The comedy-drama Wa, Nan shows a beauty pageant, My Name is Untac takes a look at African-Cambodian identity, Emak Menolak puts a supportive mother at the center, Void tackles the queer politics of IDs, and ONTEM unfolds a contemplative picture about the losses and pain some have to undergo in order to be truly themselves. Each of these short films showcases grass-root productions centering trans* voices and experiences as well as ongoing campaigns for sexual orientation, gender identity, and gender expression.

*In this context, trans is an inclusive “decolonial” umbrella term referring to all gender diverse people who depart from normative Western ideas of gender. Trans = a non-cis-gender person.

Wa, Nan
Marie Bernadette Tayag / Eliza Santos / Danette Orlido, Philippines 2018, 20 min.

My Name is Untac
Vana Hem, Cambodia 2012, 13 min.

Emak Menolak 
Anggun Pradesha, Indonesia 2020, 9 min.

Void 
Asya Leman, Turkey 2017, 13 min.

ONTEM (Before Today)
Thiago Kistenmacker and Sanni Est, Brazil 2017, 13 min.

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Elliot Blueis a filmmaker and light designer. Their short films Black is Me (2017), Home? (2018), and No Romo (2021) have been shown at film festivals around the world. Since 2016, Elliot also gives film workshops to enable empowerment and self-determination.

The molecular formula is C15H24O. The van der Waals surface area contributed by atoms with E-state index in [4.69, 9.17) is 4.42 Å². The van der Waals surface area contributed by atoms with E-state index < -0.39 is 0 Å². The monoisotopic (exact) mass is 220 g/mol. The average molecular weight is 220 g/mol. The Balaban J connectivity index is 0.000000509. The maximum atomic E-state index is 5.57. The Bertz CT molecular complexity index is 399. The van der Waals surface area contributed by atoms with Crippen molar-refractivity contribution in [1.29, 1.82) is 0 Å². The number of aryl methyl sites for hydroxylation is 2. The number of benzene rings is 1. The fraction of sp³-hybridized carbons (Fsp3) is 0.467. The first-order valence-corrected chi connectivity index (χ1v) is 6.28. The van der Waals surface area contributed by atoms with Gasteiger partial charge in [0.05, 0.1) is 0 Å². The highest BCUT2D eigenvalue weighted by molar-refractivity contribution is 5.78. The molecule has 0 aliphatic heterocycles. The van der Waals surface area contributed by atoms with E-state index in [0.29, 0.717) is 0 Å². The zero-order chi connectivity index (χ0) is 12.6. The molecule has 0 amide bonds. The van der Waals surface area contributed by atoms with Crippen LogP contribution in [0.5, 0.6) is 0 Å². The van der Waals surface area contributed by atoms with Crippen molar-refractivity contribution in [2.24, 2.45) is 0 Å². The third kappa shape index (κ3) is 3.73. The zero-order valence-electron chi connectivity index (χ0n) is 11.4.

Zoya is a translator, curator, and educator based in Berlin. They are an organizer and programmer of TransFormations – Trans* Film Festival Berlin, a biennial grassroots, community-focused festival organized by an exclusively Black and PoC trans*, two-spirit, gender-non-conforming team.

OV with English subs

Followed by a talk with Popo Fan and Christa Joo Hyun D'Angelo

Female+

Pink Pill is a hard-hitting examination of gender/sexuality-based bullying and its emotional consequences. Goodbye Mr. B Hello Ms. B is an autobiographical documentary about director Beatrice Wong’s experiences as a transgender woman. Period@Period expresses the experience of having a period, one which might not only be assigned to female cis-gender people but to anyone. What I Would’ve Told My Daughter if I knew what to Say Back Then features over 13 years of home video footage concluding with an unraveling of the filmmaker's identity. Protest and Desire is a video artwork that challenges popular discourse around sexually transmitted infections (STIs) and HIV by focusing on how women of color deal with intimacy, sex, and age within the landscape of white Europe.